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From malaria to HIV, for decades communications has played a vital role in raising awareness of diseases and advocating for action to end suffering.
Looking back to March 2020 and the beginning of you know what, the role of effective communications could not have been more important. What is coronavirus? How does it spread? What are the symptoms? The questions were endless, and it seemed like every organisation around the world was providing guidance and advice on how to protect themselves and their loved ones.
Since then, global health has captured the world’s attention, with endless media coverage, international co-operation and a huge increase in public awareness of matters such as immunisation and disease transmission. So, for the diseases that remain – what lessons can we take from the COVID-19 communications response to ensure that they too get the attention and action they so desperately need?
Education is a powerful tool
COVID-19 laid bare that people’s behaviours and willingness to follow public health advice remain one of the most powerful tools for combatting poor health. Global health organisations must therefore invest in educational campaigns that create clear understanding of how to prevent and treat diseases and illnesses.
With the world going virtual, we’ve seen bodies from the World Health Organization to UNICEF embracing the power of digital, delivering impactful awareness campaigns using social media and accelerating the process of digital transformation in the voluntary sector. At Grayling, we supported Senegalese advocacy tank Speak Up Africa to develop its Stay Safe Africa campaign, to empower communities and individuals to take simple and proven preventative measures to prevent the spread of COVID-19 in Africa. Using uncomplicated and locally sensitive assets and messages that reached over 9 million people on social media, we were able to spread the word during the early stages of the pandemic, when misinformation and confusion was rife.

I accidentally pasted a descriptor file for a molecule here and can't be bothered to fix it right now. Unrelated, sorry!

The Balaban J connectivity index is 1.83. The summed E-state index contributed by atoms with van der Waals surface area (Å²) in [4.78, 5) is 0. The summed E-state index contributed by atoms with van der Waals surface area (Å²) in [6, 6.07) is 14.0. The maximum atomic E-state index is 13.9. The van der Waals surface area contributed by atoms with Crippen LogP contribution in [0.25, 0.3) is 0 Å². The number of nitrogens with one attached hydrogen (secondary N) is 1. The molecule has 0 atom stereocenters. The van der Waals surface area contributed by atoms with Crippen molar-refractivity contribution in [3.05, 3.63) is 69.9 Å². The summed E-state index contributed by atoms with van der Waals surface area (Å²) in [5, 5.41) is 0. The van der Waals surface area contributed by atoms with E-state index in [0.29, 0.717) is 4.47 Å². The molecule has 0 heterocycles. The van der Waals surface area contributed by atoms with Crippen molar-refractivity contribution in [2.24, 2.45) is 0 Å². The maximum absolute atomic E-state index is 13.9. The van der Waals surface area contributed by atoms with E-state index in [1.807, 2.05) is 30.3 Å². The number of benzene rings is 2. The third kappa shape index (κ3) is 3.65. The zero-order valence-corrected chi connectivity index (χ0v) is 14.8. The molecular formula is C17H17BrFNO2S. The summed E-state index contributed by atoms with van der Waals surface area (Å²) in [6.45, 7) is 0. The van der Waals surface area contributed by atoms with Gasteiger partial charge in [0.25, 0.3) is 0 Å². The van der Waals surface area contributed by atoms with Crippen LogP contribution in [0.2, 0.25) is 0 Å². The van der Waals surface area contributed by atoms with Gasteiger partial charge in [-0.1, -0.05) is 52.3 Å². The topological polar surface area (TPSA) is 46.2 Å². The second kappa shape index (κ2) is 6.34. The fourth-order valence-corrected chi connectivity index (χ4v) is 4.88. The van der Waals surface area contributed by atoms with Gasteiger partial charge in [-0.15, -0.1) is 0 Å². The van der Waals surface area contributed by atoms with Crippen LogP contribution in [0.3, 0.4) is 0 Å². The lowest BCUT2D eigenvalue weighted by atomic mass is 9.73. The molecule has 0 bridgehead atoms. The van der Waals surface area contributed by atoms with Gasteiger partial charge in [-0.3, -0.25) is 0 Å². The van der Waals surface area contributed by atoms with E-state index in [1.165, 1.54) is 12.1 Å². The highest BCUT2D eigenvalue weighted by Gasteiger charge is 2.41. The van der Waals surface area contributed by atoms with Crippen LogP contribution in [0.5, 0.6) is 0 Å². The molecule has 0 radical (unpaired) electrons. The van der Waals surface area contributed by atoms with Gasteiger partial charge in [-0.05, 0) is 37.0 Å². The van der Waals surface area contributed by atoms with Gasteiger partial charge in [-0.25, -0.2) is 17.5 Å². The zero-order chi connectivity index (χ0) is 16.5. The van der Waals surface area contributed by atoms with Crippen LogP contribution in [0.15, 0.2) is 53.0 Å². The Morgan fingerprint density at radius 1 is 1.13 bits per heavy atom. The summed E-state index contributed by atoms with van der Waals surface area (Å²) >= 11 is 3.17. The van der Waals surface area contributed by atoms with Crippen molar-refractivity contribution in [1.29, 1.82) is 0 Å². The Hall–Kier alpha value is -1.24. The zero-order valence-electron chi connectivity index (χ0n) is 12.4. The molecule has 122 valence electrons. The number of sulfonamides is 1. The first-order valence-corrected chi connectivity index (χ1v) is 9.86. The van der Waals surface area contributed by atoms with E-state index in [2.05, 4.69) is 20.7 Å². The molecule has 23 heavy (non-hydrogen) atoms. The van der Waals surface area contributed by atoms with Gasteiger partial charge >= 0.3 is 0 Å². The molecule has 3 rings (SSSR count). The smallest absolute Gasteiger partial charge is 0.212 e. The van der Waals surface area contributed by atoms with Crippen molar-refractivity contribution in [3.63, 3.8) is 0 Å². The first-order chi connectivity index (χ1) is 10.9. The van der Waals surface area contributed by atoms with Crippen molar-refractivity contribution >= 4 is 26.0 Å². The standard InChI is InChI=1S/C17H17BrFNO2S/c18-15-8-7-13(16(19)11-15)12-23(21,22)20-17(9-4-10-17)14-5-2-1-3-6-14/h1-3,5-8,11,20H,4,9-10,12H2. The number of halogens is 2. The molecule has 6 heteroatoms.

Tell human stories
Quite simply, it’s in our nature as human beings to be interested in what happens to others. It was therefore unsurprising that our news feeds were filled with emotive human-interest stories about the detrimental impact that the COVID-19 pandemic had had on people around the world.
When it comes to telling the global health story, it is essential that people are at the heart of the narrative, stirring emotion in the reader and tapping into natural feelings of curiosity or empathy. Not only does this attract attention and pull on the heart strings, but it delivers results too. There has been strong evidence that real stories really do increase fundraising income, with the persuasion science book The small BIG showing that when fundraising teams shared stories about the people impacted, rather than just the statistics, they secured more than twice the number of telephone donations.
Tailoring approaches for the local context
While many health issues cross global borders, the local context is certainly not the same. This became abundantly clear at the start of the COVID-19 pandemic, with only 3 in 5 people across the world having access to basic handwashing facilities, despite governments including France and the UK calling washing your hands a “simple” preventative step. It is therefore essential that the language used in awareness campaigns is sensitive to the local context and limitations.
And it’s not just what you say, but how you say it too. When adapting your communications approach, it’s also important to consider the best way to reach your target audiences. India and Brazil are WhatsApp’s biggest markets, and 97% of internet users in Kenya use the messaging service too, so it’s vital to pinpoint the most effective way of sharing messages and information for different countries.
There has never been a more critical time to ensure that the global health community is shouting loudly and clearly about these important health issues. Whilst we continue to grapple with COVID-19, we cannot afford to divert attention from issues such as cancer and heart disease and so we must work even harder to protect everyone at risk – and that means ramping up communication efforts to ensure global health stays at the top of the political agenda.
Despite the immense challenge, we’ve learnt a lot from the COVID-19 pandemic response and how we can raise all important awareness for other health issues – now it’s time to put those lessons into practice.
Get in touch to find out how Grayling can help you with your global health communications!
By Jessica Smart, Senior Account Manager in Grayling UK’s Health team.